In a recent Accenture survey nearly two-thirds of C-suite executives polled said cyber attacks occur daily or weekly, yet only a quarter said their company always incorporates measures into the design of its technology and operating models to make them more resilient. This raises the question of how best can companies assess and improve business resilience?
While there are some common threads to resilience there is no simple “one size fits all” set of answers, as it depends on company size and the market it operates in.
The basic threads to resilience are, or should be, well known and cover such areas as ensuring operating systems and applications are current supportable versions, security patching across the IT estate is up to date – not just operations, but applications and infrastructure devices such as Ethernet switches, Wi-Fi access points and firewalls – and that regular backups are made and tested for effectiveness. These basic steps will work for any business of any size.
Backing up systems and data is a key to recovery should things go wrong – but as important is the ability to recover backed-up data when required, hence the need to regularly test any backup. Operating two or more file systems in a master/slave type operation with overnight replication is a good way to keep company data available and taking snapshots of databases through the day is also recommended – but these mechanisms should be in addition to any backups, and not in place of.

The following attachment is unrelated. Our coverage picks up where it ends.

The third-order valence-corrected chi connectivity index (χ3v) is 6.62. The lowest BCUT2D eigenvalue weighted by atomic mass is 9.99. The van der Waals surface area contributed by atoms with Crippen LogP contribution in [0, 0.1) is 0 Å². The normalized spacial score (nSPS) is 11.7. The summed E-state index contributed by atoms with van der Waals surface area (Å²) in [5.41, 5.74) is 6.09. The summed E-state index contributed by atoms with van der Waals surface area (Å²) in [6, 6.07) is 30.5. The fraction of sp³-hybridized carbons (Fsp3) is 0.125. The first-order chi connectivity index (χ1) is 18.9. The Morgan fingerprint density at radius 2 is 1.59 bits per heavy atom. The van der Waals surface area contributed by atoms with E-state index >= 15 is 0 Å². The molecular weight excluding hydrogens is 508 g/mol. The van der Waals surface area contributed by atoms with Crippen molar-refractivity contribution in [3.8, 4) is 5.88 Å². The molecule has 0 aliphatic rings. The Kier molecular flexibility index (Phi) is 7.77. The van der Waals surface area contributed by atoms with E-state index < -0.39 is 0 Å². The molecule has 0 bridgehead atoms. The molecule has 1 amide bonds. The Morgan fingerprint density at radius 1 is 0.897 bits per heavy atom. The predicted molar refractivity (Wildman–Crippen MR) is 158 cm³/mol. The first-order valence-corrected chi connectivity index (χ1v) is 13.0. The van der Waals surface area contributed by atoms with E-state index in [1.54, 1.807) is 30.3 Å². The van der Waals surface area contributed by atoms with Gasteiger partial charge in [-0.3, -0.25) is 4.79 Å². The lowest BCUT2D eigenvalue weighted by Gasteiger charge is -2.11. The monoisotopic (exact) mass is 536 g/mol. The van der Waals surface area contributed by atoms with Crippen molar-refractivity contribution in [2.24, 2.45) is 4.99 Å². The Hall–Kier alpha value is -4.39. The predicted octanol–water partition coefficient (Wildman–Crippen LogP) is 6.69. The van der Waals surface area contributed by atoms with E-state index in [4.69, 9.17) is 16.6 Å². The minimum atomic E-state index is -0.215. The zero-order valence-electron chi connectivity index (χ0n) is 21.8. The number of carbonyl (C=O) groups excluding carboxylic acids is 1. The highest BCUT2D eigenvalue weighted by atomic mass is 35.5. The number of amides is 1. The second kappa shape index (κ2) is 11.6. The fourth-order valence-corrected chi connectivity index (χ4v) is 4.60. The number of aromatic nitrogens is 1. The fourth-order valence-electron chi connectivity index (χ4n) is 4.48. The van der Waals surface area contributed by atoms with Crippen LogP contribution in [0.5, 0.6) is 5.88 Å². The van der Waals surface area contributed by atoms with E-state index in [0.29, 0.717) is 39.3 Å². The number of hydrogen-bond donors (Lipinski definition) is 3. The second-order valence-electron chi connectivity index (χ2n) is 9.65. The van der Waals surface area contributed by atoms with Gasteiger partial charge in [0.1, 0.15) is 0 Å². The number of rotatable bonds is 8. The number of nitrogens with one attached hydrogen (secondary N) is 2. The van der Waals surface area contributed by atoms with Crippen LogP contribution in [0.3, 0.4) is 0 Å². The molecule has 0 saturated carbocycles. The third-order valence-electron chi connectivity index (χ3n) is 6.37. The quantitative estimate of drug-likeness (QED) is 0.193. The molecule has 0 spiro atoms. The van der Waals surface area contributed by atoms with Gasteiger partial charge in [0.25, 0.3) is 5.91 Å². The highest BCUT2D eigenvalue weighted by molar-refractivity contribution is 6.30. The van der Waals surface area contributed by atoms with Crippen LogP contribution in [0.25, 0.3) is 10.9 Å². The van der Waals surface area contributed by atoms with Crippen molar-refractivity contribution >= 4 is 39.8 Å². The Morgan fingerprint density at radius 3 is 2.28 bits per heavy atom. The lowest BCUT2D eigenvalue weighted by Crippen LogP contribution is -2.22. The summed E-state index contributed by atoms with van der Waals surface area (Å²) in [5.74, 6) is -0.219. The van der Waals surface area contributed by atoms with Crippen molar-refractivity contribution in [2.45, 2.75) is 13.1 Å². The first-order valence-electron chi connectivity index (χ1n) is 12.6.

Should disaster strike, requiring the recovery of the IT operation and data, will good backups be sufficient? No, unfortunately not. Account must be taken of the IT hardware in use, particularly if recovery is not to the same IT infrastructure the backup was taken from. Server hardware changes over time and a backup is not guaranteed to recover on newer hardware or hardware of a different manufacturer.
Hours (perhaps days) could be spent patching software drivers to get a backup operational, but there is an alternative. A company could look to virtualising its servers. Here the virtualisation layer (VMware, Microsoft HyperV, ZEN etc.) isolates a server operating system from the underlying server hardware, meaning that – providing the same virtualisation layer is provided – a backup can be restored to any server hardware. The caveat, of course, being that the capability of the underlying server hardware is as good (or better) than the original (for example, in its RAM, CPU and disk).
Peter Wenham is a committee member of the BCS Security Forum strategic panel and director of information assurance consultancy Trusted Management.
This was first published in September 2015